Dear Mrs. Hoover,
Your newest release, It Ends With Us, was not just a book to me. It wasn’t good. It was phenomenal. It wasn’t a page-turner. It was a I’m-crying-so-hard-I-can’t-see-the-pages-anymorer. It wasn’t powerful. It was I-was-just-bulldozed-by-a-semi-save-me-now.
This book made me feel so much pain I wanted to rip it to shreds. I wanted to bury it in the backyard and forget I ever picked it up. It opened up a shit ton of old wounds for me and tore open scars I never knew still existed inside me.
I identified with Lily. I identified with Ryle.
I identified with your message.
It ends with all of us.
The cycle of abuse is a vicious one that Hoover attacks head-on, no-holds-barred. This book is primal, chaotic, devastating and terrifying. When Lily meets Ryle, a charming and handsome neurosurgeon, she quickly falls in lust, then in love with him. But his dark, abusive side makes her question their relationship, and how far she’s willing to go to maintain it. Growing up in an abusive family, Lily saw first-hand the type of devastation physical abuse could do to a family. Her dad beat up her mom, over and over, and she was too helpless to change anything. She shelters and falls in love with a homeless boy, Atlas Corrigan, who leaves for the Marines when she’s still a teenager. They reconnect years later in Boston, and their reunion triggers unimaginable jealousy inside Ryle, Lily’s boyfriend (and later, husband). A series of misunderstandings eventually leads Ryle to physically abuse Lily and she’s trapped between a) leaving or b) forgiving the man who holds her heart.
This book is loaded with emotional triggers that will leave bullet holes in your heart. Be prepared.
The writing is gorgeous. You don’t even realize you’re reading a book until you sit up, look around you and realize where you are. It sucks you in and doesn’t let go until the very last sentence.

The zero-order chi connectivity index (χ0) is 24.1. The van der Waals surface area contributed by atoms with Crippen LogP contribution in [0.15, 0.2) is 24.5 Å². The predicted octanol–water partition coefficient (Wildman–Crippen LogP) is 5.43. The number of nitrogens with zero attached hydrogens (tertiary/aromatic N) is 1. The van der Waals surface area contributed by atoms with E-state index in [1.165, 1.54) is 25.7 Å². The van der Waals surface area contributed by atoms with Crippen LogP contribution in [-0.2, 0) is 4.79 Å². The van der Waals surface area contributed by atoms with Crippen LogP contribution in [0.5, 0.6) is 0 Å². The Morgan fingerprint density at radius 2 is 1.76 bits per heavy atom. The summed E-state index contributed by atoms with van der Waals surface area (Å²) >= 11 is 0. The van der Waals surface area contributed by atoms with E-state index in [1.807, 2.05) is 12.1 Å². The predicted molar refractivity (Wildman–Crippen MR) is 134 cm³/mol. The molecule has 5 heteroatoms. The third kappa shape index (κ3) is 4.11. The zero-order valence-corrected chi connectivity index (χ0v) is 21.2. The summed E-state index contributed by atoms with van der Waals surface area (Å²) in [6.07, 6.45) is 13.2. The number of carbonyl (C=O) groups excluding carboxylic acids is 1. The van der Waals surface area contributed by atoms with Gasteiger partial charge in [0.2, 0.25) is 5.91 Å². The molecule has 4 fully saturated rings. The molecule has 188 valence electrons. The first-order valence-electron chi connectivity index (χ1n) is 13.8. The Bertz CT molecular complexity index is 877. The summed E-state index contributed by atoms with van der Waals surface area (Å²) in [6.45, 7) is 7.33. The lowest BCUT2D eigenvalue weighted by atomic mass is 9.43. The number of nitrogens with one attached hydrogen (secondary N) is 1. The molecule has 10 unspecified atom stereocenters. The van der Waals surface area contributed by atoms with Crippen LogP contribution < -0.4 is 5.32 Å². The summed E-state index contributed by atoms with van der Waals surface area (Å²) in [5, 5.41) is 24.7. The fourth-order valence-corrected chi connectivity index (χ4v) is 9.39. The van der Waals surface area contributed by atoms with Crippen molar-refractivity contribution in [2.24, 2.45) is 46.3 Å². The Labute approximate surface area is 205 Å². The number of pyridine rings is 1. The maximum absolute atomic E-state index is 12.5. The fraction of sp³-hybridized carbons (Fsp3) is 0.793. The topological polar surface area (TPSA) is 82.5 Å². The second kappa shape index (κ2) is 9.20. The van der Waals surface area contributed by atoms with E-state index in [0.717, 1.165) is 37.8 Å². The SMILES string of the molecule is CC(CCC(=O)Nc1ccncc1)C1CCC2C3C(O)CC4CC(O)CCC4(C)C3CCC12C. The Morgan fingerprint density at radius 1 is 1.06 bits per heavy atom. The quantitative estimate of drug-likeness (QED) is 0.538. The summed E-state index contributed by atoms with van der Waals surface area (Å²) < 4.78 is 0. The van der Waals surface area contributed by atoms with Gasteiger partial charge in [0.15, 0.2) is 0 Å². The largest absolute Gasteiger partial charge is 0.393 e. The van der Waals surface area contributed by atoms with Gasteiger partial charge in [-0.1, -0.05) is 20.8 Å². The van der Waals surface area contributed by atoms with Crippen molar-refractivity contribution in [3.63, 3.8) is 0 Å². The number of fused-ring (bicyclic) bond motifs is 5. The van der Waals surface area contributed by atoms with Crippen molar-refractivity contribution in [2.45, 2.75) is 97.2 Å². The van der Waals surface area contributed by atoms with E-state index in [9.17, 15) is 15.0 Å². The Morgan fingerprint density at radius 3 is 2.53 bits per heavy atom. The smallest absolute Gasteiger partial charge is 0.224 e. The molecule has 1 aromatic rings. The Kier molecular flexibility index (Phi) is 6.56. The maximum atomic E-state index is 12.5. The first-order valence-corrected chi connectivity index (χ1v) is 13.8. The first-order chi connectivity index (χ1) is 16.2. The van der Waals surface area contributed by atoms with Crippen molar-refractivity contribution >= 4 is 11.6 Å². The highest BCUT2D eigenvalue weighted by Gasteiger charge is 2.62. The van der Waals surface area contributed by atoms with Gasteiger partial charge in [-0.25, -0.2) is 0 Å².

The characters are supremely flawed, three-dimensional, heart-breaking and so, so real. Lily isn’t just Lily. She embodies every woman who’s ever suffered at the hands of a man, whether it’s suffering physically, mentally or emotionally. She embodies every survivor who every stood up to their attacker, and defended their God-given right to be free from tyranny. Lily is a fighter who rises above the waves, and her motto, Just Keep Swimming, is one that I’ve also owned for almost a decade. Lily was real to me. As real as anyone I’ve ever met. Because I identified with everything she went through. Her pain was once my pain. Her dilemmas, once mine too.
There is no black and white; only gray. Sometimes good people do bad things.
Sometimes good people do bad things.
Ryle. He pushes the limits of his relationship with Lily, each act of violence escalating further than the last. An accidental shove becomes another one that has Lily tumbling down the stairs. The final assault scene was, of course, the most horrific of them all, and its consequences devastated both parties for the rest of their lives.
In some ways, I identified with Ryle too. I could see that he was intelligent, witty, caring, charming and that he truly loved Lily and meant well. Of course, his fractured past and traumatized youth, though it wasn’t an excuse, did shed some light on his current actions. Did I feel bad for him? Yes, in some ways, but mostly, no. He was a gray man, with good and with bad…but he didn’t deserve Lily. He squandered all of his chances and got what he deserved in the end.
Lily is a symbol of hope. She rose above when her mother couldn’t. When she almost couldn’t bring herself to leave, she did it for her baby daughter. Of course, it isn’t until the very last sentence of the book that you finally understand what the book’s title truly means.
It ends with us. That’s what Lily tells her newborn daughter. The cycle of abuse ends with them. She refuses to perpetuate the horror she endured as a child and made a bold and brave decision to choose a broken home for her daughter over an abusive one. Her choice is one many, many women in similar situations never make. Colleen’s message is clear: don’t perpetuate the cycle. It ends with all of us. We all make the conscious decision to leave abusive situations, whether it’s abusive parents, spouses, friends…The hardest part is becoming conscious of the problem and taking steps to solve it in a healthy way.
This book is a movement. It will change lives all over the world, I’m certain of it.
Everyone should read it, no matter what background they come from. Not only is it a revolutionary piece of literature, it delivered pathos and touched my soul in ways no book ever has. I can’t ever rate it properly, because how can you give a rating to something that makes you see the world in a whole new way?